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Client-based caching is popular on the Web because it is easy to implement, and it provides significant bandwidth and latency savings. We are investigating server-initiated caching because there is, unfortunatly, an inherent limit to the amount of bandwidth and server load reduction possible with client cahing.

Even if every Web site was using a Web proxy, it would still be possible for a site to become swamped if a large number of proxies try to access a specific object at the same time. This is not a rare condidtion; a current Web service known as the Cool Site of the Day is very popular [13]. Each day it lists a ``cool'' Internet site that subsequently receives so much traffic that it often becomes swamped. Server initiated caching alleviates this problem by autonomously replicating the ``cool'' site's data when load at that site dramatically increases. Push-caching complements client-based caching by helping to disperse server load; together the two can provide more efficient network transport of data than either can provide independently.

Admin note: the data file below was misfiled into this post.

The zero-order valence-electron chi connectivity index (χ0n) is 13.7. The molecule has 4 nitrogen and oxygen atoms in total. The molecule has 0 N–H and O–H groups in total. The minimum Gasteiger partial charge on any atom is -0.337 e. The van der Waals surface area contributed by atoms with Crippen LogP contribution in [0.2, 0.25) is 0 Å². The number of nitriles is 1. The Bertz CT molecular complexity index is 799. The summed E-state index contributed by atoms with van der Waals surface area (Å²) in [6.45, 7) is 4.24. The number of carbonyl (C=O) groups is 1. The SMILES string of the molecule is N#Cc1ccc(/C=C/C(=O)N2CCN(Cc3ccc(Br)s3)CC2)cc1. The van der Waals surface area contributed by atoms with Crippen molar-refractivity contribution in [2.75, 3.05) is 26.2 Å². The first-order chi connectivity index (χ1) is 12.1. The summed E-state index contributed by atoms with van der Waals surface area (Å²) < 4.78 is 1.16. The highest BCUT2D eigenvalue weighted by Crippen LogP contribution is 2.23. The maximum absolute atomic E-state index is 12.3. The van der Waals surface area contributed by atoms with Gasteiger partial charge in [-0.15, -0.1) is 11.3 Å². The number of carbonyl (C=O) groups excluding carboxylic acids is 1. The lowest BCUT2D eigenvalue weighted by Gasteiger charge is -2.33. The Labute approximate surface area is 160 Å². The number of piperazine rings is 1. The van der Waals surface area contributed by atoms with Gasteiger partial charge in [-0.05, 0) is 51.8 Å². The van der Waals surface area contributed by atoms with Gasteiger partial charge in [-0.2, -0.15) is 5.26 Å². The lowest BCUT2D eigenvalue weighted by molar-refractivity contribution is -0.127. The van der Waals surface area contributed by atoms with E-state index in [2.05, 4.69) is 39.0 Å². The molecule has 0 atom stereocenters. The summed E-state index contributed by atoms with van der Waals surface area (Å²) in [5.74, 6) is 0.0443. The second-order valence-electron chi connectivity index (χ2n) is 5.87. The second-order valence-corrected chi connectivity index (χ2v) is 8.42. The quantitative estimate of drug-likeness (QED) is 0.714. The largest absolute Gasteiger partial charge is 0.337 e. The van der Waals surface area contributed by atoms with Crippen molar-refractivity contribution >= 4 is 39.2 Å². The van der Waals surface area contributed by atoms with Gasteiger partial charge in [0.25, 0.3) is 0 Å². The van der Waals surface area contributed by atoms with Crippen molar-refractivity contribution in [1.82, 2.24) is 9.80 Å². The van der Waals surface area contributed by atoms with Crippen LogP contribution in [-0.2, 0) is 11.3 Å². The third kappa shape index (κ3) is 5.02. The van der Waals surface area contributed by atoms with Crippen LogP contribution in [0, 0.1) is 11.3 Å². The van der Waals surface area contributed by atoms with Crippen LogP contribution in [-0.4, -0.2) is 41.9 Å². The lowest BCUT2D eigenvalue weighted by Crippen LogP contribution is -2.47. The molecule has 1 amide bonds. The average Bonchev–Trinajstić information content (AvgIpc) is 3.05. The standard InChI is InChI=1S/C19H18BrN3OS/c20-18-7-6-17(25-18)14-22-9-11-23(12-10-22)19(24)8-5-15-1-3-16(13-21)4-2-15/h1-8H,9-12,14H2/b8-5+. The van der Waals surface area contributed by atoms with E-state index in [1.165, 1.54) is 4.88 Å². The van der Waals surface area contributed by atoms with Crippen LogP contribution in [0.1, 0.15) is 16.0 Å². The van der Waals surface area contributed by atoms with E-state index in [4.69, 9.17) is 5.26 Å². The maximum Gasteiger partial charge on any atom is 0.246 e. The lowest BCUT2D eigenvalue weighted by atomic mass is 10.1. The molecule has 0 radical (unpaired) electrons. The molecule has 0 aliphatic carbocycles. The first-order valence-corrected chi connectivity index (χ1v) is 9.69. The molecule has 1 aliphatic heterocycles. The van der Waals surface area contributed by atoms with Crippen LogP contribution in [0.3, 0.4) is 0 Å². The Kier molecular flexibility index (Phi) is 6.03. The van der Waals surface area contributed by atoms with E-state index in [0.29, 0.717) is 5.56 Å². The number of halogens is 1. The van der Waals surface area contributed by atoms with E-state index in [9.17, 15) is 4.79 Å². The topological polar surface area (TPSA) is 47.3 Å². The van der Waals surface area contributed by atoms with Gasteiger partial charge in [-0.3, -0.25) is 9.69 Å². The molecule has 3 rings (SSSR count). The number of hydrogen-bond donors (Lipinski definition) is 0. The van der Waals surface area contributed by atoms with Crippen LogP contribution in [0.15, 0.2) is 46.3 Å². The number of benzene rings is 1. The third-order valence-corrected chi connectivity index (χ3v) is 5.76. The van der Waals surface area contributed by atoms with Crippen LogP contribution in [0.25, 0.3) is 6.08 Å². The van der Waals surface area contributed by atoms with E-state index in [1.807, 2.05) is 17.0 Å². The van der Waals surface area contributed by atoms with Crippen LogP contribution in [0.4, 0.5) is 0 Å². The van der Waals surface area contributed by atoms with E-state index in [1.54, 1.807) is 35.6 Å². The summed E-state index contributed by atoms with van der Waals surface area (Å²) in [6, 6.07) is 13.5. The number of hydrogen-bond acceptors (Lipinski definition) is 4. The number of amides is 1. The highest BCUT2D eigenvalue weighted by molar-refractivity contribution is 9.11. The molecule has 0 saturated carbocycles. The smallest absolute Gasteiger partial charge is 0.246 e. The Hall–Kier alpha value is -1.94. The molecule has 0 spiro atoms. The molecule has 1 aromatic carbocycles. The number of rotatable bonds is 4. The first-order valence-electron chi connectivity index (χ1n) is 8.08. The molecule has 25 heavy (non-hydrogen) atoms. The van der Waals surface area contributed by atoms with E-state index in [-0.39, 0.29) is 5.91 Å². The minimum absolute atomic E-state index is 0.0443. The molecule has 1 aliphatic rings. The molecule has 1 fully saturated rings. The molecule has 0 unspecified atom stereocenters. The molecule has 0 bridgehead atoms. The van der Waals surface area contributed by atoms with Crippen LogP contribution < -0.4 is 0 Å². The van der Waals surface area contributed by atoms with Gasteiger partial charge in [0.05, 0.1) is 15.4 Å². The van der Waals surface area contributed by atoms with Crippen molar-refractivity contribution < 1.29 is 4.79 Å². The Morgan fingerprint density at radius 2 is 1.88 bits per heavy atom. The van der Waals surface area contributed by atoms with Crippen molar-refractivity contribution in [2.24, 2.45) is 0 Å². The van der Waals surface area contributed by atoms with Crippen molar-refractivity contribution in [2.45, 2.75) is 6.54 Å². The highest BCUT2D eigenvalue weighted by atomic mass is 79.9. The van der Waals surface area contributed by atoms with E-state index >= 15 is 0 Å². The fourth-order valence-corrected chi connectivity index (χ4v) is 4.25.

Optimal server initiated caching is only feasible on the current Internet if it is possible to derive reasonably accurate network topology information from the chaotic, unordered Internet. As Guyton and Schwartz showed in section gif, it is impossible to directly derive this information efficiently from the Internet itself. One goal of this work is therefore to demonstrate that geographical distance, which is easy to derive, predicts topological distance. We also show that a dynamic replication protocol like push-caching is needed because simpler caching solutions, such as a static mirroring of popular Web sites, do not suffice.

James Gwertzman
Wed Apr 12 00:26:11 EDT 1995